formerly had been earned by a husband or father who has died or
been incapacitated.
With this great necessity upon them for an adequate wage, women
must struggle constantly against the old "pin-money" fallacy. A
man feels that wire and children or other dependents are something of a burden, but he i's recognized as the breadwinner, or the
potential breadwinner, for a family group, his wages are based accordingly, and his burden is lightened. A woman may have and
often has, an equally heavy burden of dependents, but this burden is not made lighter for her by the popular superstition that
she is working to make a little extra money and will soon get married
and be on " easy street " for the rest of her life. The Women's
Bureau has figures from a number of surveys showing the extent
of the responsibility for the support of others among wageearning women. Even before this material was assembled, however,
there was ample evidence that this responsibility was much greater

In 1 midwestern and 3 northern Stutes a very few negroes were included.
Federal Reserve Bank of St. Louis



and more uni"l'ersal than was generally supposed. The figure may
be summarized thus :
Of 8 studies by various agencies, covering about 17,000 women,
13.6 per cent of the women reported that they had total dependents.
In 7 other studies, covering more than 13,000 women, 21.7 per cent
of the women were contributing to the support of dependents. And
of 19 other studies, covering about 55,000 women, 55.1 per cent contributed to their families all their earnings and 37.6 per cent contributed part of their earnings.
Aside from hours and wages and general working conditions there
are certain conditions in industry that need to be especially studied
for their effects on the health of women, so that proper regulations
may be instituted for their control.
The very widespread use of the piecework system in industries
where women are employed is a condition that is challenging much
attention. Nearly every manufacturer will say that he employs
women most successfully on the repetitive processes in his plant,
the processes that require an infinite number of rapid repetitions
of the same movement, such as placing small bits of metal under a
press and releasing the press so that the metal is cut or hammered
into shape; feeding machines that place the caps on tin cans, which
means putting one tin can after another in the same place as fast as
the hands can move; wrapping and packing cigarettes; or running
an electrically driven sewing machine that makes two thousand or
more stitches a minute. Such occupations, which are paid for by
the number of finished articles turned out, naturally are carried
on at full speed, in some cases under conditions of machinery or
kind of work that require very careful attention. The pathological
effect on a woman's nerves and health of this continued tension and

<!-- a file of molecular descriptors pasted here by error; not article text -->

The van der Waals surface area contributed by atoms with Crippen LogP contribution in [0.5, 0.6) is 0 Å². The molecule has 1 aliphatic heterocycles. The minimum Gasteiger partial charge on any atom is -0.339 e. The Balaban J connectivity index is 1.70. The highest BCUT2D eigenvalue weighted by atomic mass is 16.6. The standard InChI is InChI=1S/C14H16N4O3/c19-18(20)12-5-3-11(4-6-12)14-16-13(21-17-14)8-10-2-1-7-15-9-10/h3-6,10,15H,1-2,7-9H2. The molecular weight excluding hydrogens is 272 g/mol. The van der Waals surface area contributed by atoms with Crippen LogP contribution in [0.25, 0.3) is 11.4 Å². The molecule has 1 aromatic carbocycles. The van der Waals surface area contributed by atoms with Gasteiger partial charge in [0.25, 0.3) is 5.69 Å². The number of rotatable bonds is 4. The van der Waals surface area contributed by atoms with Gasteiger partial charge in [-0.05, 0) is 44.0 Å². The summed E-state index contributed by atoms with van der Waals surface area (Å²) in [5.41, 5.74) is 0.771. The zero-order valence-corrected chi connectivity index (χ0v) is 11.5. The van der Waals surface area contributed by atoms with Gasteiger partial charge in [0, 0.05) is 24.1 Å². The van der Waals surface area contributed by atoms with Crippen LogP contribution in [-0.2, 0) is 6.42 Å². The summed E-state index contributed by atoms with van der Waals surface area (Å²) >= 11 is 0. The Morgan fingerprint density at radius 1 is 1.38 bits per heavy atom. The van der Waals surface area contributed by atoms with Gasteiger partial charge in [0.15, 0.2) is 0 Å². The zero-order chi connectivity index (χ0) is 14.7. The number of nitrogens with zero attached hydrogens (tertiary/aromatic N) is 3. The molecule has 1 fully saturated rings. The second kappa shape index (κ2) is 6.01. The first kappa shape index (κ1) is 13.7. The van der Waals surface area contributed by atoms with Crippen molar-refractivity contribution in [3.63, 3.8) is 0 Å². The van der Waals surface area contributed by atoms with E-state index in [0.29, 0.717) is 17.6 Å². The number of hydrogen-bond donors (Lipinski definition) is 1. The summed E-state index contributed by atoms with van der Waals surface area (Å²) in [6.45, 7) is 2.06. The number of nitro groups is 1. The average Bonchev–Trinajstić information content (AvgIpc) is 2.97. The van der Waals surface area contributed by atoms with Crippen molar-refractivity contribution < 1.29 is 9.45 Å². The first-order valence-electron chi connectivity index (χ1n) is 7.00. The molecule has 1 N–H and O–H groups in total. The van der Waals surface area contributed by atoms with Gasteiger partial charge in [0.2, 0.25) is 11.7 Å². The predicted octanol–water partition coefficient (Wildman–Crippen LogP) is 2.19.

activity has never been definitely determined. Any casual observer of
women working at these processes can tell, however, that they must
have pathological significance. Indeed", when girl after girl in a
group of cigarette . packers is found to be afflicted with a constant
jerking or rythmic motion of her body that follows the motions she
makes while at work, resulting in extreme fatigue arid nervousness,
it would seem that the effect of the speeding up of pieceworkers
in some occupations is so obvious as to need but little research to
stamp it as a serious menace. There is great need for careful and full
examination of the effects of this system in order that it may be
properly controlled.
Posture at work is another subject that has received insufficient
attention, although the need of some regulation has been more
generally recognized. It is very common to find State laws re. quiring that seats be provided for women who are employed in industry, but as yet there has been no definite standard established of
Federal Reserve Bank of St. Louis



the kind of seat that should be required. An old box with a plank
nailed on it £or a back, a high stool with no back and no foot
rest, a barrel, a wooden kitchen chair, are seats commonly found where
women are employed. Many requests are made _to the Women's
Bureau by managers of factories £or descriptions of the best type of
factory chair for women, but so far no investigation of the subject
has been complete enough to warrant a definite recommendation.
The fundamentals of proper seating, the need of a back, foot rest,
rounded front to the seat, and individual adjustment, have been
established, but there is still much that should be known from the
medical end of the question before a complete seating " code " can
be formulated.
Very little has been gathered of the effect on women's health of